It now seems all but certain that 2014 will end without any further progress on comprehensive mortgage finance legislation.
But the coming months will offer little comfort for those who rooted for such a stalemate in hope of avoiding hard decisions about fundamental parts of the current system.
Before Mel Watt could even get his name plate on the door as head of the Federal Housing Finance Agency, top federal regulators are already urging him to end contributions to the National Housing Trust Fund and the Capital Magnet Fund.
The CFPB left the grace period open-ended and most in the industry interpreted that to mean that it will last throughout the rest of 2015, at least. Unfortunately, as welcome as that grace period is, TRID remains a costly and complicated fix that has enormous implications for the whole industry..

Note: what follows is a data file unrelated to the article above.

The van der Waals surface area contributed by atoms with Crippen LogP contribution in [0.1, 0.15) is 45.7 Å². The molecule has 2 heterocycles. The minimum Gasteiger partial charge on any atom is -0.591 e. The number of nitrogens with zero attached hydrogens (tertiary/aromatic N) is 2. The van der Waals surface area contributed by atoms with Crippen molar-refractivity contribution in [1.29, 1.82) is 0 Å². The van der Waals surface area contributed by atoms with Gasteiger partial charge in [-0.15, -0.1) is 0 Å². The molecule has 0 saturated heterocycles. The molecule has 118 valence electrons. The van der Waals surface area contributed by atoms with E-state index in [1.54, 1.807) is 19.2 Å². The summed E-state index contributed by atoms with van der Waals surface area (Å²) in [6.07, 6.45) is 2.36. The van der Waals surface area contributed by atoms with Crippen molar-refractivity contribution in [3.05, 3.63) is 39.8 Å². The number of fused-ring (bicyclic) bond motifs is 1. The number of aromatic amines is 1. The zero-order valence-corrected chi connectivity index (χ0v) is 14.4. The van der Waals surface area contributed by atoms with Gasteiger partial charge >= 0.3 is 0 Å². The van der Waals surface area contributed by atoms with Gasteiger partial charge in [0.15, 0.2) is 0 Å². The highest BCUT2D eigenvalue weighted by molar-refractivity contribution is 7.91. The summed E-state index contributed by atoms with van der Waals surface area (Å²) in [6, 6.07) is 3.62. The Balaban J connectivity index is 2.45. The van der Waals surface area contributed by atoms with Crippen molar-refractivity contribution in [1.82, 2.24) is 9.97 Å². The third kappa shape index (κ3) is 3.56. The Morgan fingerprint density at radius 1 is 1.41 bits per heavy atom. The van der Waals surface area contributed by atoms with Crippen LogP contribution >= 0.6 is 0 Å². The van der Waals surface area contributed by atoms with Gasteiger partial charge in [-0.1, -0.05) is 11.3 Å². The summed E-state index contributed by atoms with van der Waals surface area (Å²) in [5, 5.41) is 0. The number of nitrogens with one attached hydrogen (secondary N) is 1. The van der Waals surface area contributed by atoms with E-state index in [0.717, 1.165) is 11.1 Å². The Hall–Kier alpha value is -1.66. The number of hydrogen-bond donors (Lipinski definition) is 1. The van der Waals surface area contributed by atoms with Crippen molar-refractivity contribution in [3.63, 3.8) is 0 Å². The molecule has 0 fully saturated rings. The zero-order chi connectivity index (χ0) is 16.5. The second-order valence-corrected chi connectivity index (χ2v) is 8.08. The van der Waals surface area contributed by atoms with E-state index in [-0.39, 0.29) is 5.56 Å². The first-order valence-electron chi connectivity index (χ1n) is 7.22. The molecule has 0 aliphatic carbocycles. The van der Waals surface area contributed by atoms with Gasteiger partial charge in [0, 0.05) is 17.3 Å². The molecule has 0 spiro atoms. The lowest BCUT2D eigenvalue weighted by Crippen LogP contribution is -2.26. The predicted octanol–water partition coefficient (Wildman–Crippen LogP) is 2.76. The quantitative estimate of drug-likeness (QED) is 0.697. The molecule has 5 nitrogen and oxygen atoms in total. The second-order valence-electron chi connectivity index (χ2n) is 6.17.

“Bad letters damage the brand,” Katherine Porter says. “There’s a contagion effect of this. I think bad letters are unjust. They disproportionately harm the borrowers we need to help the most.” Read More
The answer may be found somewhere between commandeering the entire process and “throwing it over the fence.” For lenders, paying more attention to the source of the data and information used in finalizing settlement (title searching, valuation and the like) could hold the key. This means data reporting collected in a more robust, accurate and verifiable fashion. Read More